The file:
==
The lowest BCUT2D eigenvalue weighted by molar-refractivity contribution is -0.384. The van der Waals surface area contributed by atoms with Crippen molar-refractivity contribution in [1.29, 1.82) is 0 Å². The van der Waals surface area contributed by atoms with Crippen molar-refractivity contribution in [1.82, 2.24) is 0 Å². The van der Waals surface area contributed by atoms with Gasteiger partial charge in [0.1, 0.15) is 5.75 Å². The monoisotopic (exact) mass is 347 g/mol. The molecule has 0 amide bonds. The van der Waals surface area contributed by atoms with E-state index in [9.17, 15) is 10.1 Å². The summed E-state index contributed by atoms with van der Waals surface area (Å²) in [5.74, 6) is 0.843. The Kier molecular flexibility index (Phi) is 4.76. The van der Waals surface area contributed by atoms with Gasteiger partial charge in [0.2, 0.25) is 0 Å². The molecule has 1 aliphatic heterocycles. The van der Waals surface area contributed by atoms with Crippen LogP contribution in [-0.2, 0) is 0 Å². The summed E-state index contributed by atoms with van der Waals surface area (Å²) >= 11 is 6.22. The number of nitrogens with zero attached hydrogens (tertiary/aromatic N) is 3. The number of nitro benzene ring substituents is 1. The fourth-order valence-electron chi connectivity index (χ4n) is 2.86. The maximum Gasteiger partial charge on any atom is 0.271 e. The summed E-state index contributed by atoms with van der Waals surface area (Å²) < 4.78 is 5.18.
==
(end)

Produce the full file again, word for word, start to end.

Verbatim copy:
The lowest BCUT2D eigenvalue weighted by molar-refractivity contribution is -0.384. The van der Waals surface area contributed by atoms with Crippen molar-refractivity contribution in [1.29, 1.82) is 0 Å². The van der Waals surface area contributed by atoms with Crippen molar-refractivity contribution in [1.82, 2.24) is 0 Å². The van der Waals surface area contributed by atoms with Gasteiger partial charge in [0.1, 0.15) is 5.75 Å². The monoisotopic (exact) mass is 347 g/mol. The molecule has 0 amide bonds. The van der Waals surface area contributed by atoms with E-state index in [9.17, 15) is 10.1 Å². The summed E-state index contributed by atoms with van der Waals surface area (Å²) in [5.74, 6) is 0.843. The Kier molecular flexibility index (Phi) is 4.76. The van der Waals surface area contributed by atoms with Gasteiger partial charge in [0.2, 0.25) is 0 Å². The molecule has 1 aliphatic heterocycles. The van der Waals surface area contributed by atoms with Crippen LogP contribution in [-0.2, 0) is 0 Å². The summed E-state index contributed by atoms with van der Waals surface area (Å²) >= 11 is 6.22. The number of nitrogens with zero attached hydrogens (tertiary/aromatic N) is 3. The number of nitro benzene ring substituents is 1. The fourth-order valence-electron chi connectivity index (χ4n) is 2.86. The maximum Gasteiger partial charge on any atom is 0.271 e. The summed E-state index contributed by atoms with van der Waals surface area (Å²) < 4.78 is 5.18.